Year C 4th Sunday of Easter

Acts 13:14, 43-52; Rev. 7:9, 14b-17; Jn. 10:27-30
Church has established the Fourth Sunday in Easter time as “Good Shepherd Sunday” – a day for us to reflect on the absolute need for good shepherds in the Christian community, pray for our priests and religious, and foster vocations from our community.

The name, Good Shepherd Sunday, derives from the gospel reading for the day, which is taken from the tenth chapter of John's Gospel. In this reading Christ is described as the "Good Shepherd" who lays down his life for his sheep.
To understand today’s Gospel we must recall the social setting in which John wrote his gospel. John was writing to a community of Jews who had split because some in the community insisted on the divinity of Jesus Christ. Those Jews who insisted on Jesus’ divinity had been expelled from the synagogue. This left them vulnerable to Roman Persecution because they were no longer exempt from emperor worship. John brings assurance to these people with the words of Jesus that they will always be safe. Jesus says that  his sheep have been given to him by his Father, that no one can take them away from him because no one is greater than his Father.
There is a great story of a mother’s powerful prayers and sacrifices that gave a great saint to the Church. In North Africa, a Christian girl, Monica was given in marriage to Patricius, who was not a Christian. She attempted to bring her children up in the ways of the Lord, and it pained her to see them stray from the truth she had taught them. Her most promising son, Augustine, was given an excellent education, and Monica hoped this might be a means of his more fully reaching God. Augustine ignored his mother's warnings against youthful lusts and pursued a life of self-gratification and immorality while continuing his classical education. He lived with a woman and had a child. Monica didn't have the words to convince her son of the truth of Christianity, but she determined never to stop praying that he would turn to God. Finally Augustine Got converted to Christianity. Constant prayer and tears of a mother had given the church one of its most influential preachers, a holy bishop and a great saint – St Augustine.
The biography of many saints reveal that they were encouraged by their parents to practice Christian values and that led them to dedicate their life for the Church.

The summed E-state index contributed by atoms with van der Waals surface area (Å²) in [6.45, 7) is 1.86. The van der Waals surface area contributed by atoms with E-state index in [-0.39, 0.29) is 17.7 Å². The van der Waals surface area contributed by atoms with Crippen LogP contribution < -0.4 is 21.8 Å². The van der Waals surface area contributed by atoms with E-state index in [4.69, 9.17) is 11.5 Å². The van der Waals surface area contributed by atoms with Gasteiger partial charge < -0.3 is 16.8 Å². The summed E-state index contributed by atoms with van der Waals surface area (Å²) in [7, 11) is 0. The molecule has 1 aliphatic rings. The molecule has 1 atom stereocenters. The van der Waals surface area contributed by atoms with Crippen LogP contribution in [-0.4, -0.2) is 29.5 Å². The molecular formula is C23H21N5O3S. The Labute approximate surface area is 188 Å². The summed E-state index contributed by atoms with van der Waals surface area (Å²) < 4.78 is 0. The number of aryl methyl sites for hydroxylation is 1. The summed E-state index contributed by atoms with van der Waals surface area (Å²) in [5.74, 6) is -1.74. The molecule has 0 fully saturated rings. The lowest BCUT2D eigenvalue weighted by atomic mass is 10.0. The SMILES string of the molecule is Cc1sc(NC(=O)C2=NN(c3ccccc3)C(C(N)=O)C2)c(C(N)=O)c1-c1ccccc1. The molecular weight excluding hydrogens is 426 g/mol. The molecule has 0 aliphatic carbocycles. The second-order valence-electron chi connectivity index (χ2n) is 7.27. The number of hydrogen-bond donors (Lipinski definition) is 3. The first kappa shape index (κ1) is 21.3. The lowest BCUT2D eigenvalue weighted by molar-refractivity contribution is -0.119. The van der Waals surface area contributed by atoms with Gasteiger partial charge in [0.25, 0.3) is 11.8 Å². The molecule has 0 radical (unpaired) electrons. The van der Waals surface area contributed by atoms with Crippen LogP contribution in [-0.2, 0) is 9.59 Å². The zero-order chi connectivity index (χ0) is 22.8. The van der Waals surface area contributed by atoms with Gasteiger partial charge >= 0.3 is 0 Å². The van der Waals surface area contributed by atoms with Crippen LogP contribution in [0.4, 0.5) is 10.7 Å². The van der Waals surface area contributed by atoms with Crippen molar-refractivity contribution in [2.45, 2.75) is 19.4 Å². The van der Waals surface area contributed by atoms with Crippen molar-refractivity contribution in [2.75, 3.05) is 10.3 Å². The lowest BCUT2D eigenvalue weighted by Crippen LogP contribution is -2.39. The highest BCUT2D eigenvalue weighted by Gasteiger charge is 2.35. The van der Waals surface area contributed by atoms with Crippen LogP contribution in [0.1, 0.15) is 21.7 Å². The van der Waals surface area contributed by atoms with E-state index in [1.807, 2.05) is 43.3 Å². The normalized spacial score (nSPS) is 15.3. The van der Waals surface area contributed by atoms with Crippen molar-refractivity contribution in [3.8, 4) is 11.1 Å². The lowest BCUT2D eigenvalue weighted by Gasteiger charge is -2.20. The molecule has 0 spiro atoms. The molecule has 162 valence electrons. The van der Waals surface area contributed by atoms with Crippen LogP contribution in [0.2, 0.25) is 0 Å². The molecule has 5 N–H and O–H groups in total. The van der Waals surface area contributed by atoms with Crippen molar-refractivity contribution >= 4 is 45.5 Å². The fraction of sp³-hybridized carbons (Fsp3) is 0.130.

In generations past, when Roman Catholic families were large and devout, behind almost every Catholic priest was a Catholic mother who had encouraged one of her children to commit his life to a career in the service of God.
We also have many examples where despite the vehement opposition from the family people pursued consecrated life. When St Francis of Assisi wanted to follow Jesus, his father disowned him. Saint Clare of Assisi was born into a wealthy Italian family but soon shunned her luxurious upbringing to embrace the life of piety and poverty. Clare refused to marry, as her parents wished, and fled to the Porziuncola Chapel below Assisi. 
We also know about the rebellious teen age act of self-disfiguration of St Alphonsa by jump into a fire to avoid marriage and get into the service of God.
At all times God chose people from all walks of life and called them for his work. When Moses was called he was tending sheep. Amos, Shepherd and fig farmer was called from his farm. Peter was called by Jesus when he was fishing. St. Francis Xavier was called through St Ignatius Loyola. When the call of God came they were able to recognize it and accept it.
But sometimes it is difficult to recognize the call of God. The call of Samuel was a great example for it. The Lord called to Samuel, and he replied, “Here I am!” Then he ran to Eli and said, “Here I am, for you called me.” But Eli said, “I didn’t call you. Go back and lie down.” So he went back and lay down. The Lord again called, “Samuel!” So Samuel got up and went to Eli and said, “Here I am, for you called me.” But Eli said, “I didn’t call you, my son. Go back and lie down.” Eli then realized that it was the Lord who was calling the boy. So Eli said to Samuel, “Go back and lie down. When he calls you, say, “Speak, Lord, for your servant is listening.”
God continues his call. But our young people need the help of the parents, the church and every one to recognize that call and accept it. Pope Benedict XVI said that unless we teach our youth how to pray, they will never hear God calling them into a deeper relationship with Him and into the discipleship of the Church.
Now times have changed. Families are smaller. Career choices are more plentiful. Priesthood and religious life have been attacked due to some scandals and the work of a priest and religious have become more demanding and stressful.
If we want to foster vocations from out parishes a “vocation culture” has to take root in parishes and homes. Vocations must be talked about regularly. Everyone who is called take up consecrated life has a story, as how he recognized the call. There are young men from Army camps, Naval base and Air force joining consecrated life. Their recognition of the call may be sudden through events and people. But generally it is fostered from early years. But the final decision should be free from all other considerations and taken in a spiritual moment.
As a community our role is to foster a “vocation culture” and Pray for an increase in vocations to the priesthood and consecrated life. Jesus says in Matthew 9:38 “to beg the master of the harvest to send labourers into the vineyard.” If we want more priests, sisters and brothers, we all need to ask.
May Jesus bless our communities with more and more good shepherds